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Preparation runs deep for Men’s Final Four broadcast crew

By Greg Johnson

NCAA.org

Preparation makes perfect when it comes to producing and broadcasting the Men’s Final Four.

From Mark Wolff, CBS’ coordinating producer of college basketball, throughout the entire television crew in Atlanta to cover the 75th Division I Men’s Basketball Championship, the attention to detail is impressive.

Wolff has been with CBS for the last 30 years, but this is the first time he’s been in charge of the broadcast for the NCAA’s marquee championship event. He isn’t new to the tournament, though, since he’s been a regular at preliminary-round sites and regionals.

“My role is to keep people moving in the right direction editorially,” said Wolff, who has also produced Super Bowls XXXV and XXXVIII, as well as the NBA Finals for CBS in the past. “It is the coordination of a lot of people and getting them to move in the right direction.”

Wolff, 54, runs production meetings, along with director Bob Fishman, who is calling the shots at his 31st Men’s Final Four. Agenda items include technical aspects of the broadcasts and storylines that were prominent leading up to the national semifinals on Saturday.

Wolff and Fishman go back to the 1980s when they worked on shows together. They also have been paired in their producer/director roles for the last 10 years on NFL broadcasts.

“What is fortunate for us is we’ve surrounded ourselves with the highest-quality people technician-wise, and there is a tremendous amount of history and years logged into this tournament,” said Wolff, who grew up in Tarzana, Calif., where one of his friends from childhood is St. Louis Rams coach Jeff Fisher.

In the television broadcast business, no one is truly comfortable regardless of how experienced they are. Wolff leads his professional life by the mantra, “My biggest fear is being average.” It’s a piece of advice his father gave him, and a tile with the saying hangs on the wall in his office.

“You are only as good as your last show,” said Wolff, who concentrates on storylines and replays during the broadcast. “I attack everything in that realm. I like to compete. I try to bring everyone on the crew up to another level. That’s part of my job.”

Calling the shots

Wolff sees his job as being like the head coach on a football team. If Wolff is the head coach, Fishman is the quarterback.

During a normal two- or three-hour broadcast, Fishman makes thousands of decisions. That number doubles during the back-to-back semifinals on Saturday.

“I always open the floor to my camera crew during the production meetings,” said Fishman, who was born in New York City but grew up in St. Thomas in the Virgin Islands. “I basically have the same crew every year. They are handpicked, and they are great. We go over certain scenarios, especially on what to do in a game-winning shot scenario.”

Since every decision is made literally in a matter of seconds, Fishman and every member of his crew know their job at end-of-game situations. Certain cameras follow the action, while other crew members focus on isolation shots to get reactions of coaches and the players on the benches.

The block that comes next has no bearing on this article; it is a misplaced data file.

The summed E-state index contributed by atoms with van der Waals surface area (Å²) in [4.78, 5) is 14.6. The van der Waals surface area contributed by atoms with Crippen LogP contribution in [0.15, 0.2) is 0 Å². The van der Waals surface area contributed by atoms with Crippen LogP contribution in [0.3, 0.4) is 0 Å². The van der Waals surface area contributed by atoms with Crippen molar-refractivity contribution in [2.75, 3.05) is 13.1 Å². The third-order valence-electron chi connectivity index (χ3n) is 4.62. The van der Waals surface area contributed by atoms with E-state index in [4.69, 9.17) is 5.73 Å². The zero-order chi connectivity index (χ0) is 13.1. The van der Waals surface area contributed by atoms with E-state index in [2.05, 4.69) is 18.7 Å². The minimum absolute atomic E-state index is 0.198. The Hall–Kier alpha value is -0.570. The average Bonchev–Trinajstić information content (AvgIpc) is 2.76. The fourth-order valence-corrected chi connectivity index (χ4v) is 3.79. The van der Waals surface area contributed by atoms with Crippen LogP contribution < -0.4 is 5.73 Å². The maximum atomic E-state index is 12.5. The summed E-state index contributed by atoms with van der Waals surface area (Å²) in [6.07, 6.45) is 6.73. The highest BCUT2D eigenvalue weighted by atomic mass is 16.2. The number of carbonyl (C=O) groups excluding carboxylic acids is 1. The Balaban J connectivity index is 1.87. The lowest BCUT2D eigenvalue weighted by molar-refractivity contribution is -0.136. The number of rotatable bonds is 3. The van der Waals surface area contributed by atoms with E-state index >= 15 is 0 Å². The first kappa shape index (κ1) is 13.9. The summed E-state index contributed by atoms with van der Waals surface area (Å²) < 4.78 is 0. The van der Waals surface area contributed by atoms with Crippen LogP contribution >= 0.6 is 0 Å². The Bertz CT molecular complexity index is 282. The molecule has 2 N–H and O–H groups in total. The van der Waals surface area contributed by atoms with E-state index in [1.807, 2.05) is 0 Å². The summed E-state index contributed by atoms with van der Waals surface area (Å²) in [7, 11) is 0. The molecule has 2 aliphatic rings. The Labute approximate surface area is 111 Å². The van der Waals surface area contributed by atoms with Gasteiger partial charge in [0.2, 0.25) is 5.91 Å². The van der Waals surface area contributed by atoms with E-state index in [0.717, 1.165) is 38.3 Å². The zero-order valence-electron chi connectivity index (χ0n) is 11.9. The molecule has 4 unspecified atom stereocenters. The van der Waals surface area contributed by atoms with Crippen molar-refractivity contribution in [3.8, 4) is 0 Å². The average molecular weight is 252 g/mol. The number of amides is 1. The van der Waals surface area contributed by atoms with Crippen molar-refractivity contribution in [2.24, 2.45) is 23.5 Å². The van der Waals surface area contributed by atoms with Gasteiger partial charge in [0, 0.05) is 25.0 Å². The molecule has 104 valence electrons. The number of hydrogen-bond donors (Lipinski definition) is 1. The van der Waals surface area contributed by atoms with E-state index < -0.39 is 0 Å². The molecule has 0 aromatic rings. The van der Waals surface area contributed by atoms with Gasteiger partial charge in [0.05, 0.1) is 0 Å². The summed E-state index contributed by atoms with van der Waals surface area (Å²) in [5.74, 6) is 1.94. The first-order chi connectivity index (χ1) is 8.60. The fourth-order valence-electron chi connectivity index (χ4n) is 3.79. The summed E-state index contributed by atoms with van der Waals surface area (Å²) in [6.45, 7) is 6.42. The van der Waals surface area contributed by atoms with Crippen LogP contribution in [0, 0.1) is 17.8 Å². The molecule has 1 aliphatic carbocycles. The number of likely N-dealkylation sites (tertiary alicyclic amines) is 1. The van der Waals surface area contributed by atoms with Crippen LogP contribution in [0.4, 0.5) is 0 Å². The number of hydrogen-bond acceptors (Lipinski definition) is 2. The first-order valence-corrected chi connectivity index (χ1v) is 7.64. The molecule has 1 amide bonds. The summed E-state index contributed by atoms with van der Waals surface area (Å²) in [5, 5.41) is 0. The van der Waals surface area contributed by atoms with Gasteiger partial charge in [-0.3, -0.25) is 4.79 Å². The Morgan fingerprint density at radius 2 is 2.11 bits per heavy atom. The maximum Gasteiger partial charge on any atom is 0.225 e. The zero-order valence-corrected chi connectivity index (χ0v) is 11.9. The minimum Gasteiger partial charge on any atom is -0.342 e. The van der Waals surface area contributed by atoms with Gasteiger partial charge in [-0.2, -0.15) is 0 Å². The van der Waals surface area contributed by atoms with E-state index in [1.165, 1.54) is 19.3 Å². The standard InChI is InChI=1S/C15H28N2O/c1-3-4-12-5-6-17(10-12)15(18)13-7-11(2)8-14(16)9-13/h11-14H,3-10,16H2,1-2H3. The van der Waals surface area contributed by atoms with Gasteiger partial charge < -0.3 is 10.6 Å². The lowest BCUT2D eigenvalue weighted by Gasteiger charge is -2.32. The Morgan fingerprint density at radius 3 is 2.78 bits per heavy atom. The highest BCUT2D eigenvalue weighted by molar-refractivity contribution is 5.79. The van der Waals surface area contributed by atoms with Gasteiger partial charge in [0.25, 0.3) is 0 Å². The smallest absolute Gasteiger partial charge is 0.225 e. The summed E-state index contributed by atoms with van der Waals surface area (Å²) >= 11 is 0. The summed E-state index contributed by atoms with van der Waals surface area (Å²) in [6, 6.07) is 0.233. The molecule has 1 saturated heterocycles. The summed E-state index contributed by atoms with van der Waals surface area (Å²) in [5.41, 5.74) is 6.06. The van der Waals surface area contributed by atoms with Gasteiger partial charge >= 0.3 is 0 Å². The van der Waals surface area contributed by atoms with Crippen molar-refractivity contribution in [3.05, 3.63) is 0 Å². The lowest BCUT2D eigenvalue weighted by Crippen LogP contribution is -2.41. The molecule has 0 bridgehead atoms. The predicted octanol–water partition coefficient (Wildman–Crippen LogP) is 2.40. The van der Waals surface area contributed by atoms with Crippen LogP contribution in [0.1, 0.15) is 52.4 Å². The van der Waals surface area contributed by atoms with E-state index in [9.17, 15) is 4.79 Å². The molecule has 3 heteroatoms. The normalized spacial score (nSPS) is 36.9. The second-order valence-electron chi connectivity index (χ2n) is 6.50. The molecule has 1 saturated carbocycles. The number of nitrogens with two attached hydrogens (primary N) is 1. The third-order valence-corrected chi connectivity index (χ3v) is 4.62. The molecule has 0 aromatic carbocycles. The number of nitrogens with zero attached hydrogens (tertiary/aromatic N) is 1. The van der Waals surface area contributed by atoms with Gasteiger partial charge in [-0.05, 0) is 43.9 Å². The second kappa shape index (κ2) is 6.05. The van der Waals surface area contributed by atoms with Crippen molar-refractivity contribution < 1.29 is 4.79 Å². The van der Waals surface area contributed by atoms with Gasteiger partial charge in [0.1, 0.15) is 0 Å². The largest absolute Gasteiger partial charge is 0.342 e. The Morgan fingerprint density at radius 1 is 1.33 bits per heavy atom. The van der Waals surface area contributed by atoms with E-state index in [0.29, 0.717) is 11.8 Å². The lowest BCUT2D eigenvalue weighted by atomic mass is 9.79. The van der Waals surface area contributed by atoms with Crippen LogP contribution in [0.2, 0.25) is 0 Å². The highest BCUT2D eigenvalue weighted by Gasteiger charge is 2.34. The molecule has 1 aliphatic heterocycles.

Since there isn’t time to tell more than 20 cameramen what to focus on, all Fishman has to say at the critical moment is, “Game-winning situation.”

“We went over that very thing Friday morning,” said Fishman, who has won Emmy Awards for his work in college basketball, NFL coverage, the World Series and the Daytona 500; and Eclipse Awards for horse racing coverage. “Every guy on the crew knows what their job is in that scenario. I’ve worked with some of them for more than 20 years and others for at least five years. All of them are veterans. I have the best. There is no better crew working today in television.”

Regardless of how much time is spent preparing, live television does have its unscripted moments. An example was the compound fracture Louisville guard Kevin Ware suffered in the first half of the Midwest Regional final in Indianapolis last Sunday.

“I initially thought some kind of collision had happened, since a couple of Louisville players fell to the ground,” said Fishman, who has worked at CBS for 40 years and turned 64 last Tuesday.

The first replay showed how Ware fell awkwardly after contesting a three-point shot by Duke’s Tyler Thornton. The second replay from a camera at the other end of the court also showed the injury, and Wolff and Fishman decided not to show anymore of the gruesome scene.

“I’ve seen numerous horses snap their legs in horse racing,” Fishman said. “This was more shocking because you don’t expect something like that to happen in basketball. It was completely out of context to what you expect to see on a basketball court.”

CBS sideline reporter Tracy Wolfson happened to be seated near where the injury took place. She immediately was called to duty.

“I first reported what I saw from being down there, and that was how emotional Kevin Ware’s teammates reacted to the injury,” Wolfson said. “I tried to bring a real-life experience to the broadcast.”

She also interviewed Louisville coach Rick Pitino, who relayed the story that Ware told his teammates to go win the game while medical personnel tended to his injury.

“We cover sports and the conversation is about the competition or fun stories,” Wolfson said. “We never expected to be dealing with an injury like this. You always have to be ready to react.”

Voices of the broadcasts

While many people behind the scenes make the broadcast shine, the voices and faces college basketball fans attach to the event belong to play-by-play announcer Jim Nantz and analysts Clark Kellogg and Steve Kerr.